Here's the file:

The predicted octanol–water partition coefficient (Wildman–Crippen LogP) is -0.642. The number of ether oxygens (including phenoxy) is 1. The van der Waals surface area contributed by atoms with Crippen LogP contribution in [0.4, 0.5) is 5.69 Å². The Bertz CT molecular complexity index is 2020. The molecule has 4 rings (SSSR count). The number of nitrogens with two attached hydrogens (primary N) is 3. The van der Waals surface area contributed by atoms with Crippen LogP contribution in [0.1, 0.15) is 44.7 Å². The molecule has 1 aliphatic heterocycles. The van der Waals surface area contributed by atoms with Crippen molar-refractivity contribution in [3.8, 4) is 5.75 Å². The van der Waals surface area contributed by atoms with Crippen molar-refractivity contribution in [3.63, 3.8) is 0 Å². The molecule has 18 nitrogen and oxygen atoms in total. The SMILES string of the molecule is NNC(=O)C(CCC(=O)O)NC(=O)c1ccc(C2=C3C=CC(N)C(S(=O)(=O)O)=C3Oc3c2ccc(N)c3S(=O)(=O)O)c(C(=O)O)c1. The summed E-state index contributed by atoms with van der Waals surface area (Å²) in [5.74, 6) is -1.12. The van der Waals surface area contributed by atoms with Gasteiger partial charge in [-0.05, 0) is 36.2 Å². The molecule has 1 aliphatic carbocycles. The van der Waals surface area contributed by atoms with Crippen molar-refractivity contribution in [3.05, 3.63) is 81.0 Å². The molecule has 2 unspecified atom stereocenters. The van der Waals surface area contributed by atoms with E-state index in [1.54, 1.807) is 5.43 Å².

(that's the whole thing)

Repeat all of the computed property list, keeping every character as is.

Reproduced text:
The predicted octanol–water partition coefficient (Wildman–Crippen LogP) is -0.642. The number of ether oxygens (including phenoxy) is 1. The van der Waals surface area contributed by atoms with Crippen LogP contribution in [0.4, 0.5) is 5.69 Å². The Bertz CT molecular complexity index is 2020. The molecule has 4 rings (SSSR count). The number of nitrogens with two attached hydrogens (primary N) is 3. The van der Waals surface area contributed by atoms with Crippen LogP contribution in [0.1, 0.15) is 44.7 Å². The molecule has 1 aliphatic heterocycles. The van der Waals surface area contributed by atoms with Crippen molar-refractivity contribution in [3.8, 4) is 5.75 Å². The van der Waals surface area contributed by atoms with Crippen molar-refractivity contribution in [3.63, 3.8) is 0 Å². The molecule has 18 nitrogen and oxygen atoms in total. The SMILES string of the molecule is NNC(=O)C(CCC(=O)O)NC(=O)c1ccc(C2=C3C=CC(N)C(S(=O)(=O)O)=C3Oc3c2ccc(N)c3S(=O)(=O)O)c(C(=O)O)c1. The summed E-state index contributed by atoms with van der Waals surface area (Å²) in [5.74, 6) is -1.12. The van der Waals surface area contributed by atoms with Gasteiger partial charge in [-0.05, 0) is 36.2 Å². The molecule has 1 aliphatic carbocycles. The van der Waals surface area contributed by atoms with Crippen molar-refractivity contribution in [3.05, 3.63) is 81.0 Å². The molecule has 2 unspecified atom stereocenters. The van der Waals surface area contributed by atoms with E-state index in [1.54, 1.807) is 5.43 Å².